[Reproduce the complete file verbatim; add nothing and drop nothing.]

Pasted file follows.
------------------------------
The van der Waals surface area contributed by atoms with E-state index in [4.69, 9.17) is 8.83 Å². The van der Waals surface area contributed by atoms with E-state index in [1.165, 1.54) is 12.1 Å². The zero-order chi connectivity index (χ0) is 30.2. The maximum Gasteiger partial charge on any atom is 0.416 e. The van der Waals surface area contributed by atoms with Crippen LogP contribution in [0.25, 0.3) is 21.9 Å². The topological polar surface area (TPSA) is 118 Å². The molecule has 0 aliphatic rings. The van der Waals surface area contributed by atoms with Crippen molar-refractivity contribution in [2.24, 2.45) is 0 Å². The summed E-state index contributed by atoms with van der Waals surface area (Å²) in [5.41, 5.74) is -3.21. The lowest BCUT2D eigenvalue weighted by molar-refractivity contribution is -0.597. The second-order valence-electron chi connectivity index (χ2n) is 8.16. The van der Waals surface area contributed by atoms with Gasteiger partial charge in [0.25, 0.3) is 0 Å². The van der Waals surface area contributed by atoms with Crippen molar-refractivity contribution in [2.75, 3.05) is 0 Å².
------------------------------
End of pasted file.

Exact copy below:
The van der Waals surface area contributed by atoms with E-state index in [4.69, 9.17) is 8.83 Å². The van der Waals surface area contributed by atoms with E-state index in [1.165, 1.54) is 12.1 Å². The zero-order chi connectivity index (χ0) is 30.2. The maximum Gasteiger partial charge on any atom is 0.416 e. The van der Waals surface area contributed by atoms with Crippen LogP contribution in [0.25, 0.3) is 21.9 Å². The topological polar surface area (TPSA) is 118 Å². The molecule has 0 aliphatic rings. The van der Waals surface area contributed by atoms with Crippen molar-refractivity contribution in [2.24, 2.45) is 0 Å². The summed E-state index contributed by atoms with van der Waals surface area (Å²) in [5.41, 5.74) is -3.21. The lowest BCUT2D eigenvalue weighted by molar-refractivity contribution is -0.597. The second-order valence-electron chi connectivity index (χ2n) is 8.16. The van der Waals surface area contributed by atoms with Gasteiger partial charge in [0.25, 0.3) is 0 Å². The van der Waals surface area contributed by atoms with Crippen molar-refractivity contribution in [2.75, 3.05) is 0 Å².